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I'm trying to understand how PyCrypto works to use in a project but I'm not fully understanding the significance of the Initialization Vector (IV). I've found that I can use the wrong IV when decoding a string and I still seem to get the message back except for the first 16 bytes (the block size). Am simply using it wrong or not understanding something?

Here's a sample code to demonstrate:

import Crypto
import Crypto.Random
from Crypto.Cipher import AES

def pad_data(data):
    if len(data) % 16 == 0:
        return data
    databytes = bytearray(data)
    padding_required = 15 - (len(databytes) % 16)
    databytes.extend(b'\x80')
    databytes.extend(b'\x00' * padding_required)
    return bytes(databytes)

def unpad_data(data):
    if not data:
        return data

    data = data.rstrip(b'\x00')
    if data[-1] == 128: # b'\x80'[0]:
        return data[:-1]
    else:
        return data


def generate_aes_key():
    rnd = Crypto.Random.OSRNG.posix.new().read(AES.block_size)
    return rnd

def encrypt(key, iv, data):
    aes = AES.new(key, AES.MODE_CBC, iv)
    data = pad_data(data)
    return aes.encrypt(data)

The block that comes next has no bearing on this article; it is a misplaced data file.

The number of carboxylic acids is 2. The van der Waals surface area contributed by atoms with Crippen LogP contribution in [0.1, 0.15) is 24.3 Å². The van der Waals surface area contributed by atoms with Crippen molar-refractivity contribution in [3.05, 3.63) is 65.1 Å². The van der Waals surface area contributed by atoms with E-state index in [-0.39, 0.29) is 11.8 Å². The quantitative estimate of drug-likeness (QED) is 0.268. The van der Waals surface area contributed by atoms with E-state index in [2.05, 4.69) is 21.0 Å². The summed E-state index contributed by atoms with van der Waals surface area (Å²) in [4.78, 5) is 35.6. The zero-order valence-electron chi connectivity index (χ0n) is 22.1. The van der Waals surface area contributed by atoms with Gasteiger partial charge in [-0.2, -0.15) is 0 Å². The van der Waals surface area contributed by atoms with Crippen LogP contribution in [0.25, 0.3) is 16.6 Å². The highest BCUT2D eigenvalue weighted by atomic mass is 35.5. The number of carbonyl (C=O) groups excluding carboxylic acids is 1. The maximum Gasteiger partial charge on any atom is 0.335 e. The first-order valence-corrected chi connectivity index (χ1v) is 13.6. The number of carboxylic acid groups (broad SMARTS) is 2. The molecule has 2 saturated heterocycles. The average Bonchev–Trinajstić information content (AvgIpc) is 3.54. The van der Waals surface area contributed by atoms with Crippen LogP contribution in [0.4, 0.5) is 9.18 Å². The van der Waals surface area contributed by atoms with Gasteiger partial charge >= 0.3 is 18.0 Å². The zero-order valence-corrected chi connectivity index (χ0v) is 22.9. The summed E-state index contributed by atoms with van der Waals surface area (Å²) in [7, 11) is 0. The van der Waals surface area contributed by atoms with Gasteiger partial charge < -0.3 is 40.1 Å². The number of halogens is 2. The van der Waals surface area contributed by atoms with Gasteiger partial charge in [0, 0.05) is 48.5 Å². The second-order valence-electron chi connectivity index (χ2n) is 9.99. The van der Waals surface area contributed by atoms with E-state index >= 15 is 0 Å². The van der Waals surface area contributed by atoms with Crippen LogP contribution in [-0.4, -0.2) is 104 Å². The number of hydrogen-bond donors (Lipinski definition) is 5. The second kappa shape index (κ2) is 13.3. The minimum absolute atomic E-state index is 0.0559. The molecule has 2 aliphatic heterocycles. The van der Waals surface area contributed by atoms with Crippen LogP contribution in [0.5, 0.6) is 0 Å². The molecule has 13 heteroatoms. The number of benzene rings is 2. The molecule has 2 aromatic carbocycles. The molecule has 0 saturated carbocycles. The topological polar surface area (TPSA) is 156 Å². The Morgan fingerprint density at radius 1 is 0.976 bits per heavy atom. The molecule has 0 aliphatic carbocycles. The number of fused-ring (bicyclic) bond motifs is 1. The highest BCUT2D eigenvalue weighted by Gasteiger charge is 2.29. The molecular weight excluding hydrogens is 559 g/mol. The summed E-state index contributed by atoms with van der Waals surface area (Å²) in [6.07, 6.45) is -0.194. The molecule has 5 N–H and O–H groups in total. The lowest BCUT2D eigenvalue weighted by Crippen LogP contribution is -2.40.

def decrypt(key, iv, data):
    aes = AES.new(key, AES.MODE_CBC, iv)
    data = aes.decrypt(data)
    return unpad_data(data)

def test_crypto ():
    key = generate_aes_key()
    iv = generate_aes_key() # get some random value for IV
    msg = b"This is some super secret message.  Please don't tell anyone about it or I'll have to shoot you."
    code = encrypt(key, iv, msg)

    iv = generate_aes_key() # change the IV to something random

    decoded = decrypt(key, iv, code)

    print(decoded)

if __name__ == '__main__':
    test_crypto()

I'm using Python 3.3.

Output will vary on execution, but I get something like this: b"1^,Kp}Vl\x85\x8426M\xd2b\x1aer secret message. Please don't tell anyone about it or I'll have to shoot you."

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2 Answers

up vote 5 down vote accepted

The behavior you see is specific to the CBC mode. With CBC, decryption can be visualized in the following way (from wikipedia):

CBC decryption

You can see that IV only contributes to the first 16 bytes of plaintext. If the IV is corrupted while it is in transit to the receiver, CBC will still correctly decrypt all blocks but the first one. In CBC, the purpose of the IV is to enable you to encrypt the same message with the same key, and still get a totally different ciphertext each time (even though the message length may give something away).

Other modes are less forgiving. If you get the IV wrong, the whole message is garbled at decryption. Take CTR mode for instance, where nonce takes almost the same meaning of IV:

CTR mode

share|improve this answer
    
okay, I think I understand... I thought that maybe the encrypted text would only be changed for the first block, but it seems to affect the whole chain of bytes. It seems like a common practice is to prepend the IV to the encrypted code before sending, so I think I'm going to be doing that. –  Tim Tisdall Feb 6 '13 at 14:57